I’m Not Responsible

How successful are you at being a Christian? If you’re like me, you have your ups and downs. Some days I’m full of faith; other times I doubt. Sometimes my prayers are answered, but not always. I may gain a victory in one part of my life, but not in another.

For years, as I slowly grew in my knowledge and understanding of God’s ways, my response to failure was to try harder. I’d confess my mess and promise to get it right the next time. Likely as not, I’d fail again. Like Paul, I’d gripe (but not as eloquently) about my inability to get it right.

So I find this law at work: Although I want to do good, evil is right there with me. For in my inner being I delight in God’s law; but I see another law at work in me, waging war against the law of my mind and making me a prisoner of the law of sin at work within me. What a wretched man I am! Who will rescue me from this body that is subject to death?

I understood Paul’s frustration, but I never understood why he added the following verse: “Thanks be to God, who delivers me through Jesus Christ our Lord!” (Romans 7:21-25)

Sure, I knew that Jesus was the answer to everything, but just how should I go about applying Him to my struggle? I wanted to please God (largely so He’d like me better), and I knew what He expected of me (or so I thought), but I just couldn’t get it together. How was this Christian life supposed to work, anyway?

Well, here I am, definitely older and hopefully a bit wiser. Now I know what my problem was: I considered myself responsible for living the Christian life.

It’s a perfectly understandable mistake. Before I met Jesus, before I had the Holy Spirit living inside me, I was responsible for my life. I decided what my goals were, I decided how to reach those goals, and I put in the effort. Success and failure were all up to me—my responsibility.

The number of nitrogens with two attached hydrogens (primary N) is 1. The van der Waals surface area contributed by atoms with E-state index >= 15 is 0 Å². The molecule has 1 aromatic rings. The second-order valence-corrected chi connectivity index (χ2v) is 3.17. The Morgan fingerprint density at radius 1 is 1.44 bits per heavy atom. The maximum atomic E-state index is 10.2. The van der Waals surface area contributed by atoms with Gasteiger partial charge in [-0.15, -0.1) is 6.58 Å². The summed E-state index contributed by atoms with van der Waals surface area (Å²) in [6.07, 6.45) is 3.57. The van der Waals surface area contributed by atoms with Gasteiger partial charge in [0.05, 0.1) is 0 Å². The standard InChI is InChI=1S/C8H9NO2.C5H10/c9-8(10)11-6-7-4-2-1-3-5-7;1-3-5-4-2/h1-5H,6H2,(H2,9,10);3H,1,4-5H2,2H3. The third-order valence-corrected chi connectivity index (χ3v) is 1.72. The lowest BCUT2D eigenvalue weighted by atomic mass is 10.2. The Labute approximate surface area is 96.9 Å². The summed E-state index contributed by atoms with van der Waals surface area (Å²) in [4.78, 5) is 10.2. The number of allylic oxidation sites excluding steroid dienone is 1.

Now, however, I no longer live for my own success, but for God’s. I’m here for His goals. He graciously lets me participate in His agenda. He takes full responsibility for the results—and He gets the glory. My job is to trust (with the faith He provides) and obey (with His strength). In fact, I can’t accomplish anything of eternal value on my own!

I would be a bit insulted that my efforts were so useless, except that even Jesus didn’t act on His own. Through the Gospel of John, He repeatedly emphasized that he only spoke the words and did the works that the Father told Him to say and do. (John 10:32, John 10:38, John 12:49, John 14:10) Then he tells us (in Matthew 10:20) that God will tell us what to say and do as well!

So, how does God accomplish His purposes through me? It all comes back to the Holy Spirit.

The Spirit is the one who lives in us, filling us and changing us into the image of Christ. (Romans 8:9, Ephesians 5:18, 2 Corinthians 3:18)

He set s us apart for His purposes, leading us every step of the way, all our lives. (1 Peter 1:2, Romans 8:14, Galatians 5:18)

He’s our source of power and strength, enabling us to obey the truth. (Luke 24:49, Acts 1:8, Ephesians 3:16).

It’s such a relief not to be responsible for how prayers get answered—for healing people or convincing them to become Christians. I’m not even responsible for how I turn out! As long as I’m submitted to God, obeying all He tells me to say and do, then I can turn all the results over to Him and go back to just being human. Trying to be God wears me out.

This post was inspired by Randy Miller’s teaching at our Friday night small group. Thanks Randy!


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